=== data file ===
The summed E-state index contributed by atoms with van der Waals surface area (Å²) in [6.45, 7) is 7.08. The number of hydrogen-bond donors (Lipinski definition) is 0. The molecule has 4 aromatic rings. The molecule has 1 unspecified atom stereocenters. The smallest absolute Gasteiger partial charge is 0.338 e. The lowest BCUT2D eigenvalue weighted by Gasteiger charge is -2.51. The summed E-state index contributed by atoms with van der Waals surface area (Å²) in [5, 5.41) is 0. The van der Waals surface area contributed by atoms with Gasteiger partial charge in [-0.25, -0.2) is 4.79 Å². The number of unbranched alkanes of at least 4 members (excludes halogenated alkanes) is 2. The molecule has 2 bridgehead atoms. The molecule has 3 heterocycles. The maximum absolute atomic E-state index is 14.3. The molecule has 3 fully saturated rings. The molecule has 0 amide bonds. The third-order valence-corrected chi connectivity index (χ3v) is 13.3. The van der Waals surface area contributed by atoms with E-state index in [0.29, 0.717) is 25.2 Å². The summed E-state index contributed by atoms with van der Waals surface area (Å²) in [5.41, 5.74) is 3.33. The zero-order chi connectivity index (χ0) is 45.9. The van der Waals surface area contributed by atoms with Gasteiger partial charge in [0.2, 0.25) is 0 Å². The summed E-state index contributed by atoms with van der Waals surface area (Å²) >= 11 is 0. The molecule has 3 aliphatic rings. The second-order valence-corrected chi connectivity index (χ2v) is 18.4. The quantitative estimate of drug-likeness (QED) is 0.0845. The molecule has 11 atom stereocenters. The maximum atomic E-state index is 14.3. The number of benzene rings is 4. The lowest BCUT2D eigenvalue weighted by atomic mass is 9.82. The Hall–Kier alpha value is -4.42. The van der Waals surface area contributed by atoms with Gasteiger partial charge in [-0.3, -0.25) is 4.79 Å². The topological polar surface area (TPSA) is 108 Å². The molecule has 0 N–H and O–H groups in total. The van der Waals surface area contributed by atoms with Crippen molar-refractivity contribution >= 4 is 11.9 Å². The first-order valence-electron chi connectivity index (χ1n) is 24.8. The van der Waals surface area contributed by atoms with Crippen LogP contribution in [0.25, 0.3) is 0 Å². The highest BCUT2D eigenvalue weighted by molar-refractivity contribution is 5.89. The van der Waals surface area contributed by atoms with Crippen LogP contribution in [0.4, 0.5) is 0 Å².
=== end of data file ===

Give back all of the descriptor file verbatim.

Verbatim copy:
The summed E-state index contributed by atoms with van der Waals surface area (Å²) in [6.45, 7) is 7.08. The number of hydrogen-bond donors (Lipinski definition) is 0. The molecule has 4 aromatic rings. The molecule has 1 unspecified atom stereocenters. The smallest absolute Gasteiger partial charge is 0.338 e. The lowest BCUT2D eigenvalue weighted by Gasteiger charge is -2.51. The summed E-state index contributed by atoms with van der Waals surface area (Å²) in [5, 5.41) is 0. The van der Waals surface area contributed by atoms with Gasteiger partial charge in [-0.25, -0.2) is 4.79 Å². The number of unbranched alkanes of at least 4 members (excludes halogenated alkanes) is 2. The molecule has 2 bridgehead atoms. The molecule has 3 heterocycles. The maximum absolute atomic E-state index is 14.3. The molecule has 3 fully saturated rings. The molecule has 0 amide bonds. The third-order valence-corrected chi connectivity index (χ3v) is 13.3. The van der Waals surface area contributed by atoms with E-state index in [0.29, 0.717) is 25.2 Å². The summed E-state index contributed by atoms with van der Waals surface area (Å²) in [5.41, 5.74) is 3.33. The zero-order chi connectivity index (χ0) is 45.9. The van der Waals surface area contributed by atoms with Gasteiger partial charge in [0.2, 0.25) is 0 Å². The summed E-state index contributed by atoms with van der Waals surface area (Å²) >= 11 is 0. The molecule has 3 aliphatic rings. The second-order valence-corrected chi connectivity index (χ2v) is 18.4. The quantitative estimate of drug-likeness (QED) is 0.0845. The molecule has 11 atom stereocenters. The maximum atomic E-state index is 14.3. The number of benzene rings is 4. The lowest BCUT2D eigenvalue weighted by atomic mass is 9.82. The Hall–Kier alpha value is -4.42. The van der Waals surface area contributed by atoms with Gasteiger partial charge in [-0.3, -0.25) is 4.79 Å². The topological polar surface area (TPSA) is 108 Å². The molecule has 0 N–H and O–H groups in total. The van der Waals surface area contributed by atoms with Crippen molar-refractivity contribution >= 4 is 11.9 Å². The first-order valence-electron chi connectivity index (χ1n) is 24.8. The van der Waals surface area contributed by atoms with Crippen LogP contribution in [0.25, 0.3) is 0 Å². The highest BCUT2D eigenvalue weighted by molar-refractivity contribution is 5.89. The van der Waals surface area contributed by atoms with Crippen LogP contribution in [0.4, 0.5) is 0 Å².